Determining worth of a vintage clarinet is always interesting and highly subjective. The first consideration is the wood and its condition, cracks, scratches and other deterioration. Then of course, are the keys, and finally the pads, corks and springs, all of which can be replaced, the keys being the most difficult. If any keys are pitted, which is caused by wear, they should be replaced, the cost of which can be prohibitive. So,if your BT has this problem, you’ll know what to do. If not, and the wood is in good condition, and the keys are excellent as your repairperson says, you are in very good shape

Still, it is highly subjective. The best place to determine what it may be worth in the market of vintage clarinets is in the auctions sites. You’ll be able to match your instrument against other such models, and be able to get a reasonable idea of price, or what to charge, if you’re selling it.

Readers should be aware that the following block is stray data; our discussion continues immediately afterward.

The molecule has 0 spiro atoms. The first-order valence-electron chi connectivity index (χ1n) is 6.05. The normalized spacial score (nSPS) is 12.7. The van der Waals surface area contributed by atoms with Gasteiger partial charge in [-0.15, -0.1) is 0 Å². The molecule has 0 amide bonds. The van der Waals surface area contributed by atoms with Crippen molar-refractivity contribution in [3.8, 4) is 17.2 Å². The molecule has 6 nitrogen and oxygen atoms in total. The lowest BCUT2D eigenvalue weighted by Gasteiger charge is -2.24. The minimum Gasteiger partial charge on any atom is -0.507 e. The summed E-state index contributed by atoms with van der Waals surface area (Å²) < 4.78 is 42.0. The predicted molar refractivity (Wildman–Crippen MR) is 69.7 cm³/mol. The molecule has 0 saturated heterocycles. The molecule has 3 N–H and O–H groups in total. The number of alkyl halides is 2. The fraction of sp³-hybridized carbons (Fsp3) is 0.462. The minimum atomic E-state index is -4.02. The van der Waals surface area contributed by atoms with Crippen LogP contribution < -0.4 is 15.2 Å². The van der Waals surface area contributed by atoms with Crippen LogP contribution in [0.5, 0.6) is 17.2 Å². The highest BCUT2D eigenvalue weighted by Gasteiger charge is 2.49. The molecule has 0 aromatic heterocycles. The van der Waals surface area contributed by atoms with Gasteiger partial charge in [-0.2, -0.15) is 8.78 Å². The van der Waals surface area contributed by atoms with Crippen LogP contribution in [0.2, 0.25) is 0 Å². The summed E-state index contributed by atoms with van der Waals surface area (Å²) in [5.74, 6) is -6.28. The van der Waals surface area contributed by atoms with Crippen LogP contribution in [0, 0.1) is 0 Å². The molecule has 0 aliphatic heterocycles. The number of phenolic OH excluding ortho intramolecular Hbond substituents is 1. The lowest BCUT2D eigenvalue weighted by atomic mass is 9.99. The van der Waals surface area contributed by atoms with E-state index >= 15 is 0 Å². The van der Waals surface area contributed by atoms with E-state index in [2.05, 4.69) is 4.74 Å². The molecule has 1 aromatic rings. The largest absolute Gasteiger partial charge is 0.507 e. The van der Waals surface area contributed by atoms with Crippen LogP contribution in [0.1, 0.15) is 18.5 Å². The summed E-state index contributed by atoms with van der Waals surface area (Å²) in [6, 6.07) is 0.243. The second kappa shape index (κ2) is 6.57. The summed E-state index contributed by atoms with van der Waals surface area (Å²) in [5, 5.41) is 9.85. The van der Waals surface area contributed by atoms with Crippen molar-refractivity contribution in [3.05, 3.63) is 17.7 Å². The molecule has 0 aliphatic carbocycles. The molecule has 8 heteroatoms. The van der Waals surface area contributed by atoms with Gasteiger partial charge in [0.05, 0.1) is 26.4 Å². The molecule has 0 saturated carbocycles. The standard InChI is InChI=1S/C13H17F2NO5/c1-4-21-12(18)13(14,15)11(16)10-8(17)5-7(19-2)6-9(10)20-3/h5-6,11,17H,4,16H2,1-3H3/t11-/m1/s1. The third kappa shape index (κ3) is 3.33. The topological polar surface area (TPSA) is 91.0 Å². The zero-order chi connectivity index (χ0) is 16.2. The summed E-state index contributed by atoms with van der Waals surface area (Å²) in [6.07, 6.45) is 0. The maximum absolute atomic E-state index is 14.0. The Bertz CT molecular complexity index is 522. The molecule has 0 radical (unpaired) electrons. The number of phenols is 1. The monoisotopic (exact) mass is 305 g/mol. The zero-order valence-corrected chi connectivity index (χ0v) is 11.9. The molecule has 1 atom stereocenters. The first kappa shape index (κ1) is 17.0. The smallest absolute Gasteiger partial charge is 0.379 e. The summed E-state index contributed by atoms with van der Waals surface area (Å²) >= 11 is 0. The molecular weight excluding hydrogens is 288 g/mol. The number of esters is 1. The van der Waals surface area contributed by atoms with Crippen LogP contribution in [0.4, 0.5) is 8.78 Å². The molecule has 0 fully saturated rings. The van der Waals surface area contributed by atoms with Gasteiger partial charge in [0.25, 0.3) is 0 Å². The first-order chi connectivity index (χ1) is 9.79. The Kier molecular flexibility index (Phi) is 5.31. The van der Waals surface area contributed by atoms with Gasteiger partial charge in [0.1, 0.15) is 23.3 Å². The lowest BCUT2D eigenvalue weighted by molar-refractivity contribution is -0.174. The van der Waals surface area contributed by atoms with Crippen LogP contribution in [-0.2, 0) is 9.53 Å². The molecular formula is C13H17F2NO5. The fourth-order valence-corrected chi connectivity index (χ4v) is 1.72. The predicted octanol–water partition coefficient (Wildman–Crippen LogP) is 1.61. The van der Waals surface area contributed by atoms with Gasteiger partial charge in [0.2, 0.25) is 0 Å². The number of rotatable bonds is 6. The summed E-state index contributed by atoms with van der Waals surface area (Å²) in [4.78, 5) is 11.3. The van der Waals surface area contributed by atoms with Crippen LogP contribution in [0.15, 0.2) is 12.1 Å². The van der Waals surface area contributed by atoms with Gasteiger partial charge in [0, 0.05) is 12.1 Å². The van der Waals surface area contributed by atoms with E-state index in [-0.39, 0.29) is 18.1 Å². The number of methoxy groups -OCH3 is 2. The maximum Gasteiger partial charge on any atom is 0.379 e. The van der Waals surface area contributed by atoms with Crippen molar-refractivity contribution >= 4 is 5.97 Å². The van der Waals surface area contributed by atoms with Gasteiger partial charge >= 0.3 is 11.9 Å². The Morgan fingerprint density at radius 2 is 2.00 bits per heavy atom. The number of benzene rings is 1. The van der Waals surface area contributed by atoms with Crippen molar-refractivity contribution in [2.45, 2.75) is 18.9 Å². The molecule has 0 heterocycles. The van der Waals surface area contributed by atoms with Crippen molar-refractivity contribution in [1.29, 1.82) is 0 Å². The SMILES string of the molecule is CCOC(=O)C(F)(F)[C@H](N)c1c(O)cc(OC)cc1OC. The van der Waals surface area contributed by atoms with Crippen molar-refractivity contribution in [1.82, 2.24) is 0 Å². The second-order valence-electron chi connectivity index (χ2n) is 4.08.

Good luck with it.

best regards, Sherman


A question of practice

November 10, 2009

Dear Mr. Friedland,

I am 67 yrs old, and beginning to play again after a 20+ year layoff. I played in jazz groups (saxophone) and concert bands (clarinet) locally for many years prior to that. I now have the time to do some practicing again, and am having a great time getting back into it again…partially through your encouragement to elderly players from your web page.

My question is quite simple. What do you recommend on doing on days when the practice session is not going particularly well. For example…I had a great session yesterday when I felt I had made significant progress on some difficult (for me) passages. I was therefore very anxious to get in another session today…only to discover that I couldn’t even begin to get back into the groove I had established yesterday. When this happens, do you recommend just keeping at it…or would it be better to just put the horn away and try again tomorrow?

Regards,

RD

P.S.–I am playing vintage horns. Selmer Centered Tone clarinet (1954), and a Conn 6m Alto Saxophone (1942)…and love them both.

Dear RD:

Thank you for your note and question concerning practicing.